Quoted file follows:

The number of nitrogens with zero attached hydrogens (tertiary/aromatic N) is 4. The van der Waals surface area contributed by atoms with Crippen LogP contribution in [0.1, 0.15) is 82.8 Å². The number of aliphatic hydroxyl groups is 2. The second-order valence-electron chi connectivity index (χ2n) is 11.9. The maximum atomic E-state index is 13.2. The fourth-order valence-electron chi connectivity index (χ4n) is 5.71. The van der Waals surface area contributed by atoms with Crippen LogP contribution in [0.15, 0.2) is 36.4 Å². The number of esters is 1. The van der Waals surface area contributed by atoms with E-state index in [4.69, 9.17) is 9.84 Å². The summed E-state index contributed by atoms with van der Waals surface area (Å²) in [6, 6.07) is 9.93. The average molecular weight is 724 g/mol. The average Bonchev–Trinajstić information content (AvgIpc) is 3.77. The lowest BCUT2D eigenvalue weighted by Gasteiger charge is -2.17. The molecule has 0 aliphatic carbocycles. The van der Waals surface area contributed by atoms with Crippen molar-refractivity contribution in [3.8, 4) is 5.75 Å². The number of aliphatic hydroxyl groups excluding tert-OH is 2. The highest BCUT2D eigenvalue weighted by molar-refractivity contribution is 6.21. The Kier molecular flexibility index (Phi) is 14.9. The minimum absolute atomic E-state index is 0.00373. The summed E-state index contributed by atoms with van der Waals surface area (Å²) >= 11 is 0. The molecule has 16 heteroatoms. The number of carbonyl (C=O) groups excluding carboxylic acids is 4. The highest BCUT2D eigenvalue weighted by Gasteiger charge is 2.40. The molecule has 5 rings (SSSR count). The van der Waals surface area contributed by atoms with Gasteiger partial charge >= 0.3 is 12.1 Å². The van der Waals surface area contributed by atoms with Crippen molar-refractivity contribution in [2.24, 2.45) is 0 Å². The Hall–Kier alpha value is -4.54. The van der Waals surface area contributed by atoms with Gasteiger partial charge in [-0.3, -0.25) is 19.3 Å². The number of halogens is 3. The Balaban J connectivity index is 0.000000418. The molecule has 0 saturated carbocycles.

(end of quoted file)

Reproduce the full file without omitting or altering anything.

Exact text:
The number of nitrogens with zero attached hydrogens (tertiary/aromatic N) is 4. The van der Waals surface area contributed by atoms with Crippen LogP contribution in [0.1, 0.15) is 82.8 Å². The number of aliphatic hydroxyl groups is 2. The second-order valence-electron chi connectivity index (χ2n) is 11.9. The maximum atomic E-state index is 13.2. The fourth-order valence-electron chi connectivity index (χ4n) is 5.71. The van der Waals surface area contributed by atoms with Crippen LogP contribution in [0.15, 0.2) is 36.4 Å². The number of esters is 1. The van der Waals surface area contributed by atoms with E-state index in [4.69, 9.17) is 9.84 Å². The summed E-state index contributed by atoms with van der Waals surface area (Å²) in [6, 6.07) is 9.93. The average molecular weight is 724 g/mol. The average Bonchev–Trinajstić information content (AvgIpc) is 3.77. The lowest BCUT2D eigenvalue weighted by Gasteiger charge is -2.17. The molecule has 0 aliphatic carbocycles. The van der Waals surface area contributed by atoms with Crippen molar-refractivity contribution in [3.8, 4) is 5.75 Å². The number of aliphatic hydroxyl groups excluding tert-OH is 2. The highest BCUT2D eigenvalue weighted by molar-refractivity contribution is 6.21. The Kier molecular flexibility index (Phi) is 14.9. The minimum absolute atomic E-state index is 0.00373. The summed E-state index contributed by atoms with van der Waals surface area (Å²) >= 11 is 0. The molecule has 16 heteroatoms. The number of carbonyl (C=O) groups excluding carboxylic acids is 4. The highest BCUT2D eigenvalue weighted by Gasteiger charge is 2.40. The molecule has 5 rings (SSSR count). The van der Waals surface area contributed by atoms with Gasteiger partial charge >= 0.3 is 12.1 Å². The van der Waals surface area contributed by atoms with Crippen molar-refractivity contribution in [2.24, 2.45) is 0 Å². The Hall–Kier alpha value is -4.54. The van der Waals surface area contributed by atoms with Gasteiger partial charge in [-0.3, -0.25) is 19.3 Å². The number of halogens is 3. The Balaban J connectivity index is 0.000000418. The molecule has 0 saturated carbocycles.